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Slavery, Education, and Inequality

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  • Graziella Bertocchi

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  • Arcangelo Dimico

    ()

Abstract

We investigate the impact of slavery on the current performances of the US economy. Over a cross section of counties, we find that the legacy of slavery does not affect current income per capita, but does affect current income inequality. In other words, those counties that displayed a higher proportion of slaves are currently not poorer, but more unequal. Moreover, we find that the impact of slavery on current income inequality is determined by racial inequality. We test three alternative channels of transmission between slavery and inequality: a land inequality theory, a racial discrimination theory and a human capital theory. We find support for the third theory, i. e., even after controlling for potential endogeneity, current inequality is primarily influenced by slavery through the unequal educational attainment of blacks and whites. To improve our understanding of the dynamics of racial inequality along the educational dimension, we complete our investigation by analyzing a panel dataset covering the 1940-2000 period at the state level. Consistently with our previous findings, we find that the educational racial gap significantly depends on the initial gap, which was indeed larger in the former slave states.

Suggested Citation

  • Graziella Bertocchi & Arcangelo Dimico, 2010. "Slavery, Education, and Inequality," Center for Economic Research (RECent) 051, University of Modena and Reggio E., Dept. of Economics "Marco Biagi".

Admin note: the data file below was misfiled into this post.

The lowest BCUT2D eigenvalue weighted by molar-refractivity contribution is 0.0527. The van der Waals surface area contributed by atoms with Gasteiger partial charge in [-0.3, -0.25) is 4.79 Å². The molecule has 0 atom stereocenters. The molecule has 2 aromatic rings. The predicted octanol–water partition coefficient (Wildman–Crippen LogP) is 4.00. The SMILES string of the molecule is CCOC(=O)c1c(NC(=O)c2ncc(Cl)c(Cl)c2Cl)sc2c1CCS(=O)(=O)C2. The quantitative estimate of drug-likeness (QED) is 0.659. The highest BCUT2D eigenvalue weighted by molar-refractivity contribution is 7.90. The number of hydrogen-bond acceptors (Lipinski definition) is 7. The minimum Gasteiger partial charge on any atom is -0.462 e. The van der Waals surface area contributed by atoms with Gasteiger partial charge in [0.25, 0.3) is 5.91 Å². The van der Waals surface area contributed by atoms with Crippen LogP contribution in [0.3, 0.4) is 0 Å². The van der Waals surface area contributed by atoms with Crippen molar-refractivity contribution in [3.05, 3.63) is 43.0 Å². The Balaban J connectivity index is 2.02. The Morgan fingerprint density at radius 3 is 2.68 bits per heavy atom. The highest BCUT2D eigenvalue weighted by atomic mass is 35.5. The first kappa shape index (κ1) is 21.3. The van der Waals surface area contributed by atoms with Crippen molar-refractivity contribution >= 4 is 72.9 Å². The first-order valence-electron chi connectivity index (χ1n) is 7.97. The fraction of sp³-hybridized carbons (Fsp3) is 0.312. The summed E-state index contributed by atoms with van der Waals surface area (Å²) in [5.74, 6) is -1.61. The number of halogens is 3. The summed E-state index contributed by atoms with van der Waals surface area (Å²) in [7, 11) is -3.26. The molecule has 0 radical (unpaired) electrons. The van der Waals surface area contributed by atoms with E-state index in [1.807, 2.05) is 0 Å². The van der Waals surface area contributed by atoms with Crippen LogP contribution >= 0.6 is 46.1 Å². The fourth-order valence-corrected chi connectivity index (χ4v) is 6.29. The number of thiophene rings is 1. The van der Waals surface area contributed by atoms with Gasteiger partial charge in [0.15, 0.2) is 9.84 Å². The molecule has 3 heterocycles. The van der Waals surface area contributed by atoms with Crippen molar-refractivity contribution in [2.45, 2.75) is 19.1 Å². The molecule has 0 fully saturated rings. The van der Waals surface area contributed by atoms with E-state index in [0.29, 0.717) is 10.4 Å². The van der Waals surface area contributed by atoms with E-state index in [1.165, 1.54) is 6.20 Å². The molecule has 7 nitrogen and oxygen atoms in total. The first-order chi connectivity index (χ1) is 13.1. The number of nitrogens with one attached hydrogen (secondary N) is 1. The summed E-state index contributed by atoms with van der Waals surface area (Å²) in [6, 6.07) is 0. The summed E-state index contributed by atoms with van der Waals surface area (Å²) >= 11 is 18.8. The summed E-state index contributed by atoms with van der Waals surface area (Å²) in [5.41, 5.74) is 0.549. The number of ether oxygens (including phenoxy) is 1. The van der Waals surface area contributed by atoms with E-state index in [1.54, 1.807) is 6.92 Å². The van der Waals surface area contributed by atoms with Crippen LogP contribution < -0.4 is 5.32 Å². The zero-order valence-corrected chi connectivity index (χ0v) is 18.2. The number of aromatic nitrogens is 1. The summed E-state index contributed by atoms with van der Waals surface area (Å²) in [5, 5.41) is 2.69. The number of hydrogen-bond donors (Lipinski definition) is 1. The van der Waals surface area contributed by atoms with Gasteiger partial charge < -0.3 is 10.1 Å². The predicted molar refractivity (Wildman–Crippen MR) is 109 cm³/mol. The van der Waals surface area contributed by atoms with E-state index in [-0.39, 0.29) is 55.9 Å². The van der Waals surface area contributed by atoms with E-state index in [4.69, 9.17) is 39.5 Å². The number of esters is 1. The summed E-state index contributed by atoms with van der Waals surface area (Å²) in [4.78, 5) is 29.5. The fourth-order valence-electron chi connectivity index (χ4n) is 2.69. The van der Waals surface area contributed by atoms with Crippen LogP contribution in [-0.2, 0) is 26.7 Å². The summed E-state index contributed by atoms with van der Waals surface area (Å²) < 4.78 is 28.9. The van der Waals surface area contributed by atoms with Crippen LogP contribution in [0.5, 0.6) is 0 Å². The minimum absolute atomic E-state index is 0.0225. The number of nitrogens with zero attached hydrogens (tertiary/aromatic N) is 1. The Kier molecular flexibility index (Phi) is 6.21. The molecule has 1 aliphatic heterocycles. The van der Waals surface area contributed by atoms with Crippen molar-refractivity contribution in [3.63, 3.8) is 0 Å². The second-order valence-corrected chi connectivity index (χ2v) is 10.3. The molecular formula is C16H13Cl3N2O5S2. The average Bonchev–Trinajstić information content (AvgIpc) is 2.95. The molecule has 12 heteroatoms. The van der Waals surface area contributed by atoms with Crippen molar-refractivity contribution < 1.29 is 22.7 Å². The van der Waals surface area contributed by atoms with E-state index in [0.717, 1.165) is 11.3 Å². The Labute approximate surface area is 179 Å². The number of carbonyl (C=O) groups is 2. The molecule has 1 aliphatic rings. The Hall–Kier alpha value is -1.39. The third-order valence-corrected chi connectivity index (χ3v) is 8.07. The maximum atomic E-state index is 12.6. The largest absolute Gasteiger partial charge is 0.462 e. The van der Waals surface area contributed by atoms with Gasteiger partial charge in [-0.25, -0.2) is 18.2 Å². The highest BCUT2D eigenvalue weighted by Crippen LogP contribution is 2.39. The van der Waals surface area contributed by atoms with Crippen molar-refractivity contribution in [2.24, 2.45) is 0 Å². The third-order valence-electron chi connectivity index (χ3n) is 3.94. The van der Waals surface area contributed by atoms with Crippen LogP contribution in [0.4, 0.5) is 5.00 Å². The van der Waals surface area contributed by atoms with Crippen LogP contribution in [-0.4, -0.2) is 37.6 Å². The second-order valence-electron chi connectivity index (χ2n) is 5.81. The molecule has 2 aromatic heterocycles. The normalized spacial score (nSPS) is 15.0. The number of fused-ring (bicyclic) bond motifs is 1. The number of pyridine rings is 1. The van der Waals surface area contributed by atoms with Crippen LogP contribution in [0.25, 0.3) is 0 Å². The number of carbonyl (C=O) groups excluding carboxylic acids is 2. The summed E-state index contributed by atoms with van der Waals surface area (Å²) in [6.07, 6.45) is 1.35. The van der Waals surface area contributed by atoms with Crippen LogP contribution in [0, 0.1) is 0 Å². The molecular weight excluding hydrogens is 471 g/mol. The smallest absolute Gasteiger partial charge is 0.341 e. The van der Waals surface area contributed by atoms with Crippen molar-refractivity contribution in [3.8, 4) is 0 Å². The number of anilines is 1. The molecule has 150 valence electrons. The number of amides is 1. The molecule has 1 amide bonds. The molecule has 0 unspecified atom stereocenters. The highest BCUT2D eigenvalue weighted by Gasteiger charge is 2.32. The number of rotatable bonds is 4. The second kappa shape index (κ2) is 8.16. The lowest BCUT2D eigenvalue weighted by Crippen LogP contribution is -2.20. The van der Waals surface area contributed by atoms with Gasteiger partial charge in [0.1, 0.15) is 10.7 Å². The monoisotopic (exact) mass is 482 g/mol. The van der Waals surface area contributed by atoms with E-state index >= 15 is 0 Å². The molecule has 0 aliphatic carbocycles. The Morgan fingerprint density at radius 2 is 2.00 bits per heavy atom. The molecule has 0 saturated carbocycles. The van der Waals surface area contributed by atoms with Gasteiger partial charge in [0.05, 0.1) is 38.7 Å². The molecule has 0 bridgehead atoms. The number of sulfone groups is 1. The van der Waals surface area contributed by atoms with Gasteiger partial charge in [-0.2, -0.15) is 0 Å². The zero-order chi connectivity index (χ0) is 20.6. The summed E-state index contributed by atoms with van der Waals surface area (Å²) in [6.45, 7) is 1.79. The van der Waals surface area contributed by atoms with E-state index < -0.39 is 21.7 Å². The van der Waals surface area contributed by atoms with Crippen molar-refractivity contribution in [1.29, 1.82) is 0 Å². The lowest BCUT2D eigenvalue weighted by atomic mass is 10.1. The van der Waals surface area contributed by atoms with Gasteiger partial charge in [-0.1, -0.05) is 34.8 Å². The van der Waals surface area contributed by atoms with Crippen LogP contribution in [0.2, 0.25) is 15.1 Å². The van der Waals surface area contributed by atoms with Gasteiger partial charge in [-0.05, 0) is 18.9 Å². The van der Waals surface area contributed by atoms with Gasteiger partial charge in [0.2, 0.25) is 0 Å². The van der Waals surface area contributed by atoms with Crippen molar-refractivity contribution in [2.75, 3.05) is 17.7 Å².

• Handle: RePEc:mod:recent:051
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    References listed on IDEAS

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    Blog mentions

    As found by EconAcademics.org, the blog aggregator for Economics research:
    1. On the consequences of slavery
      by Economic Logician in Economic Logic on 2010-11-30 21:31:00
    2. Creations of history
      by chris dillow in Stumbling and Mumbling on 2011-02-01 21:34:53
    3. The Legacy of Slavery
      by Ariel Goldring in Free Market Mojo on 2010-11-09 20:00:22

    Citations

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    Cited by:

    1. Mario Chacon & Jeffrey Jensen, 2017. "The Institutional Determinants of Southern Secession," Working Papers 20170001, New York University Abu Dhabi, Department of Social Science, revised Mar 2017.
    2. Graziella Bertocchi, 2011. "Growth, Colonization, and Institutional Development. In and Out of Africa," Center for Economic Research (RECent) 064, University of Modena and Reggio E., Dept. of Economics "Marco Biagi".
    3. Graziella Bertocchi, 2015. "Slavery, racial inequality, and education," IZA World of Labor, Institute for the Study of Labor (IZA), pages 122-122, February.
    4. Graziella Bertocchi, 2016. "The legacies of slavery in and out of Africa," IZA Journal of Migration and Development, Springer;Forschungsinstitut zur Zukunft der Arbeit GmbH (IZA), vol. 5(1), pages 1-19, December.